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__slots__ in derived class

Hello,

consider this code
class A(object): .... def __init__(self):
.... self.a = 1
.... self.b = 2
.... class B(A): .... __slots__ = ["x","y"]
.... b=B()
b.a 1 b.b 2 b.x = 100
b.y = 100
b.z = 100
no exception here
does __slots__ nothing when used in derived classes?



class Z(object): .... __slots__ = ["x","y"]
.... z=Z()
z.x = 100
z.y = 100
z.z = 100 Traceback (most recent call last):
File "<stdin>", line 1, in ?
AttributeError: 'Z' object has no attribute 'z'


here it works like expected

Regards, Daniel

Mar 15 '06 #1
3 1356

Schüle Daniel wrote:
Hello,

consider this code
>>> class A(object): ... def __init__(self):
... self.a = 1
... self.b = 2
... >>> class B(A): ... __slots__ = ["x","y"]
... >>> b=B()
>>> b.a 1 >>> b.b 2 >>> b.x = 100
>>> b.y = 100
>>> b.z = 100
no exception here
does __slots__ nothing when used in derived classes?

>>>
>>>
>>> class Z(object): ... __slots__ = ["x","y"]
... >>> z=Z()
>>> z.x = 100
>>> z.y = 100
>>> z.z = 100 Traceback (most recent call last):
File "<stdin>", line 1, in ?
AttributeError: 'Z' object has no attribute 'z' >>>


here it works like expected

Regards, Daniel


I would expect that A has to define its own __slots__ too.

The following code should work as expected and makes also sense with
the memory optimization considerations that motivated introduction of
the __slots__ variable.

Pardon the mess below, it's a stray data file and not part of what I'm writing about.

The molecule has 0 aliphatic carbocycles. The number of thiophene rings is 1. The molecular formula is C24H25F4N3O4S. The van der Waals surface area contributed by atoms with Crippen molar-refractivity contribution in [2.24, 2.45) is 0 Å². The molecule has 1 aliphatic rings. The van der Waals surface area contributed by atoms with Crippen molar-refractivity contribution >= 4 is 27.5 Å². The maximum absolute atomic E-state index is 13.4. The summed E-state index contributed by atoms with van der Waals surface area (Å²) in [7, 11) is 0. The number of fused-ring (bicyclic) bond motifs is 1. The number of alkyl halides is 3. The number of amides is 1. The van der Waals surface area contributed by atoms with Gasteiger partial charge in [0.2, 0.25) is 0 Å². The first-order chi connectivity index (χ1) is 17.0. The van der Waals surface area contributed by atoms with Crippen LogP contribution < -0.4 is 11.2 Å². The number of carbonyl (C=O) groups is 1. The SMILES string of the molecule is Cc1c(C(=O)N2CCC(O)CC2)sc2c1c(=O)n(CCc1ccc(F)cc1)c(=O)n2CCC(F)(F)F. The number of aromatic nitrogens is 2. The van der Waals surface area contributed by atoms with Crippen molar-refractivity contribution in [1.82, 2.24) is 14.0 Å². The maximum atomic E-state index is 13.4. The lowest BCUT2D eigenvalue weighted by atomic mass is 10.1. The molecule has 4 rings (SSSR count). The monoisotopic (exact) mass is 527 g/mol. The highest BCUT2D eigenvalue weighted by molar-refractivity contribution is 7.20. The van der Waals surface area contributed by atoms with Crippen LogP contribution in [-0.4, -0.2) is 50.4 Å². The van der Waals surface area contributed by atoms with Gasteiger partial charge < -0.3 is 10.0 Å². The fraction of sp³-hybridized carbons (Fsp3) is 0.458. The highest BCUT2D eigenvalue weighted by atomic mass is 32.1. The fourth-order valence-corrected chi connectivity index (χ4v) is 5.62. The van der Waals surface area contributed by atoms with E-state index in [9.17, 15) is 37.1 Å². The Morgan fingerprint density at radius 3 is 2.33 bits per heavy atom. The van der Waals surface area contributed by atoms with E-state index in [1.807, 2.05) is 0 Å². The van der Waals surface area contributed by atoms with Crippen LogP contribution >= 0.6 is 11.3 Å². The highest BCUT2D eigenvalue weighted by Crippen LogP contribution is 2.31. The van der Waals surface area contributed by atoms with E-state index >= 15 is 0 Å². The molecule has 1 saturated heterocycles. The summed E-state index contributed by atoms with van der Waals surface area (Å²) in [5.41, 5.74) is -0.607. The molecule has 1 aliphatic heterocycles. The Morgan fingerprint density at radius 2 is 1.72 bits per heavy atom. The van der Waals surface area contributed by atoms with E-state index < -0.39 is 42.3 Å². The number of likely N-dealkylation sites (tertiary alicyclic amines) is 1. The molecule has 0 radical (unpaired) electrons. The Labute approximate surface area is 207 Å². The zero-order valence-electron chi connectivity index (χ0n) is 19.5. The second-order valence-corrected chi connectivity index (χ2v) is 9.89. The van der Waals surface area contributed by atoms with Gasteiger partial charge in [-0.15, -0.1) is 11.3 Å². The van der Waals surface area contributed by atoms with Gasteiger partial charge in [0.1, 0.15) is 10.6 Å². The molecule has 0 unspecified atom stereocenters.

class A(object):
__slots__ = ["a","b"]
def __init__(self):
self.a = 1
self.b = 2

class B(A):
__slots__ = ["x","y"]

Kay

Mar 15 '06 #2
Schüle Daniel wrote:
consider this code
class A(object): ... def __init__(self):
... self.a = 1
... self.b = 2
... class B(A): ... __slots__ = ["x","y"]
... b=B()
b.a 1 b.b 2 b.x = 100
b.y = 100
b.z = 100


no exception here
does __slots__ nothing when used in derived classes?


__slots__ is intended as a way to reduce memory consumption. It was never
intended as a protection mechanism.

The slots which are available in a class only add to the attributes
available in the base class. You can hide base class slots by defining a
slot of the same name, but you cannot remove them.

Your base class has a __dict__ attribute and therefore all instances of the
base class or any derived classes also have a __dict__ attribute.
Mar 15 '06 #3
In article <dv**********@news2.rz.uni-karlsruhe.de>,
=?ISO-8859-1?Q?Sch=FCle_Daniel?= <uv**@rz.uni-karlsruhe.de> wrote:

does __slots__ nothing when used in derived classes?


Short answer: don't use __slots__ until you're comfortable writing
metaclasses and decorators. __slots__ are a performance hack strictly
for advanced users, and if you think you need them, you probably don't.
--
Aahz (aa**@pythoncraft.com) <*> http://www.pythoncraft.com/

"19. A language that doesn't affect the way you think about programming,
is not worth knowing." --Alan Perlis
Mar 15 '06 #4

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